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Promoting Inclusive Markets and Financial Systems

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Taking Gender Integration Further: Giving Women the Skills They Need to Compete in Markets

by on Jul 22, 2014  |  posted in Annual Conference  |  4 Comments
AdvanceIn some ways, applying a gender approach to a market-oriented activity is contradictory. You want your beneficiaries to make decisions based on sound business principles while also increasing women’s participation. But the reality is that women disproportionately lack the needed business skills and resources and may not be able to actively participate without a leg up. A recent report by the World Bank Group and the ONE campaign showed that women farmers are significantly less productive than men farmers in Africa due to long-standing gender inequalities.

The USAID-funded Feed the Future Agricultural Development and Value Chain Enhancement (ADVANCE) Program in Ghana adopted a dual strategy to address this challenge. The first approach was to mainstream gender into all activities and ensure women had equitable access to project resources. The second was to implement discreet activities that supported women directly or to adapt standard activities that were more relevant to women. Interventions that were tailored to specifically benefit women, such as numeracy training, listenership clubs, and lower cost share requirements for equipment grants, allowed the project to reach and positively impact more women.

This dual strategy was successful in increasing women’s participation in the target value chains. While the project had an overall target of 30 percent women beneficiaries, it had limited control over who nucleus farmers (NFs) chose as outgrower farmers, and there were concerns that we would not be able to achieve this target. NFs selected outgrower farmers based on an estimation of how productive and responsible they would be going forward.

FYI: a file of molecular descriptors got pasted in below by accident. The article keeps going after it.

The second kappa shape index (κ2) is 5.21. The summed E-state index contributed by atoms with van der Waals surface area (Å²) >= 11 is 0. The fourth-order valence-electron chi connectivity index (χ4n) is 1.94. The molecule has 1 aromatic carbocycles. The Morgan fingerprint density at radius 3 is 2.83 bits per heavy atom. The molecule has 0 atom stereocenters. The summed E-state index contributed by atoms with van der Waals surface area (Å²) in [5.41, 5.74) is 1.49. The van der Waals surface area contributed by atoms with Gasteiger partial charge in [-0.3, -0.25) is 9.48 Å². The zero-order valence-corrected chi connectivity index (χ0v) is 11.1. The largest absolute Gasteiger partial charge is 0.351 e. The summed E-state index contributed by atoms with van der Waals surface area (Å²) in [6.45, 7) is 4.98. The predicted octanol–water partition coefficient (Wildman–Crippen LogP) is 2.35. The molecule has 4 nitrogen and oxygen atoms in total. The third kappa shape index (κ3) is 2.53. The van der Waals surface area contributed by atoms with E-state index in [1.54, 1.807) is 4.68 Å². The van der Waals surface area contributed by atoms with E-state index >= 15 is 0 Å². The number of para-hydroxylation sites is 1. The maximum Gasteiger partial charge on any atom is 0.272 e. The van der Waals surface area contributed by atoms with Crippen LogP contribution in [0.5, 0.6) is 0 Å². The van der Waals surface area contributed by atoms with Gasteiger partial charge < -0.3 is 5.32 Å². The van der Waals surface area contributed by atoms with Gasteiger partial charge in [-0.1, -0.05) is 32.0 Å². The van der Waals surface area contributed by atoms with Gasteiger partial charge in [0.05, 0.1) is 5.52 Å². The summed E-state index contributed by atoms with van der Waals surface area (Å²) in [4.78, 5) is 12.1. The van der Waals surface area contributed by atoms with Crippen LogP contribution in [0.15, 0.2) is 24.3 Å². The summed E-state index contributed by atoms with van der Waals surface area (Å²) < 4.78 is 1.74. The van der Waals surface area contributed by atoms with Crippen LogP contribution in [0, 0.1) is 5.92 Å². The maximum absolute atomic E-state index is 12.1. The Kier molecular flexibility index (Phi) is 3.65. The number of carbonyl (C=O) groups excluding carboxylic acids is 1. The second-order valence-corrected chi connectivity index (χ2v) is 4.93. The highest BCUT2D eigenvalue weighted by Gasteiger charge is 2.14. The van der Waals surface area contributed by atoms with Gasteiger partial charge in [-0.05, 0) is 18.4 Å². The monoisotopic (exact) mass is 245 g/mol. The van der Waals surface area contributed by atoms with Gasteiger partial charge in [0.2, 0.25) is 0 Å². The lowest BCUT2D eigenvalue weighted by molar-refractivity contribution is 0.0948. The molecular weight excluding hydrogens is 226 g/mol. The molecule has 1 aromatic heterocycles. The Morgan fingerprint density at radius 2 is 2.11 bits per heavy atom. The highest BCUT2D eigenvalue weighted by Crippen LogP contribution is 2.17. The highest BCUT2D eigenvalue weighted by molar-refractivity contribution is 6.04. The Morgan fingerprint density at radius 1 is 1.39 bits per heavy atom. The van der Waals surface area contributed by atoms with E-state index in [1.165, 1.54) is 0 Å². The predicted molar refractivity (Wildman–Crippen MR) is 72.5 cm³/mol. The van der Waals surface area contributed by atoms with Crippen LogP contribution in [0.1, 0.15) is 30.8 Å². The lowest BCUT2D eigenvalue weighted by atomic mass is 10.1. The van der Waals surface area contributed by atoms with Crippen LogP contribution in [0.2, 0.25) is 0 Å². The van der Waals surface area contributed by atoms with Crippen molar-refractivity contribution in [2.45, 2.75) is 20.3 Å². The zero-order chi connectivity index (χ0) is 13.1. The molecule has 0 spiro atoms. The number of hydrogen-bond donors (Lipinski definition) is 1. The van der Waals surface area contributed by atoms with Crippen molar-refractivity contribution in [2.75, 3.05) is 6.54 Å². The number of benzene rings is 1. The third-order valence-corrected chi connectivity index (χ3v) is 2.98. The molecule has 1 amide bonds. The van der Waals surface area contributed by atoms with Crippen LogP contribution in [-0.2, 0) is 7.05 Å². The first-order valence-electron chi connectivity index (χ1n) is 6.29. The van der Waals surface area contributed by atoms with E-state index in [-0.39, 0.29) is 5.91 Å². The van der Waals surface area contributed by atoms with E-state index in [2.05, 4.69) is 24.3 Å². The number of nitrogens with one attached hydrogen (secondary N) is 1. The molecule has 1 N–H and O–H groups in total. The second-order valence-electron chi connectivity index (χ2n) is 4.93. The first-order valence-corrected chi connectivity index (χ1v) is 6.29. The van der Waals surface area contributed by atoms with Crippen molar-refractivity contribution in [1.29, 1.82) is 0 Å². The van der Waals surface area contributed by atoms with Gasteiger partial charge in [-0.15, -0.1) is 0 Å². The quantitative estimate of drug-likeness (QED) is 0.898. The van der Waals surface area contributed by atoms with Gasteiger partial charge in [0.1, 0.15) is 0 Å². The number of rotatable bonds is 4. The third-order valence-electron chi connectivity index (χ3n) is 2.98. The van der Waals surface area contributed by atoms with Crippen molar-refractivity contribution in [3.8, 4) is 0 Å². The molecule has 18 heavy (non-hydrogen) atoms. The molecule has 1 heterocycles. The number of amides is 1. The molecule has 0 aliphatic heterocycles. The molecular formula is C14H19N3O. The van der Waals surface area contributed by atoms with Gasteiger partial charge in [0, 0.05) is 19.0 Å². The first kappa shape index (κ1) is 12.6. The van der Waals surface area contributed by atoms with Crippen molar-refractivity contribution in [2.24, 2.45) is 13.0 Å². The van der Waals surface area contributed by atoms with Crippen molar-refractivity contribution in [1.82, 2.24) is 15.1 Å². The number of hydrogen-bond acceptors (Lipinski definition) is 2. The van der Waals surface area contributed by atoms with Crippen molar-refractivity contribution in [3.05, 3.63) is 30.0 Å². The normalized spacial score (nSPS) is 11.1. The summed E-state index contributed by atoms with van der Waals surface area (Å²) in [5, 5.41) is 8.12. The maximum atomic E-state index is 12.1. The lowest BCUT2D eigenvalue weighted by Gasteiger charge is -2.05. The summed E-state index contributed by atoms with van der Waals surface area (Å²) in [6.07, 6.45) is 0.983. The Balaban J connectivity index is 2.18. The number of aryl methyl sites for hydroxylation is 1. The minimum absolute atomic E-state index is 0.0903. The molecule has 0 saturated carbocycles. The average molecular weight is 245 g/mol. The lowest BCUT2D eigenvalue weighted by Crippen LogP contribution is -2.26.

However, NFs observed that when women had access to inputs through the NFs and had attended agronomic training at demonstration sites, their yields and gross margins increased—at a higher rate than the men’s. Women also tended to repay NFs in a timely manner. As a result, the share of women outgrower farmers increased from 26 percent in 2010 to 39 percent in 2013. Cases of increased household income empowered women to feed their families, take care of their children, and invest in their own livelihoods. They have also led to decreased conflict between spouses. (A full impact assessment is available here)DIGITAL CAMERA

ACDI/VOCA faces similar challenges in many of our market-oriented programs. In Ethiopia, we are implementing a leadership and networking mentorship program to give women the skills they need to compete effectively in their sectors. In Tanzania and Zambia, our projects are forming and strengthening Savings and Internal Lending Communities with the goal of graduating female members into more formal credit systems traditionally populated by men.

Going forward, it would be helpful to understand how much these types of activities level the playing field between men and women and to clarify how we define success. At what point do we say women no longer need this additional support?

ADVANCE II kicked off in February 2014 and is designed to build on the successes of its predecessor. The first project did a good job of including women in the outgrower farmer model. In the second round, we would like to see more women in leadership positions at different levels of the value chain, such as leaders of producer and marketing groups, associations, business managers, and so on. The plan is to continue to mainstream gender equity across all program components, while also designating specific activities and resources toward lessening the inequality between women and men.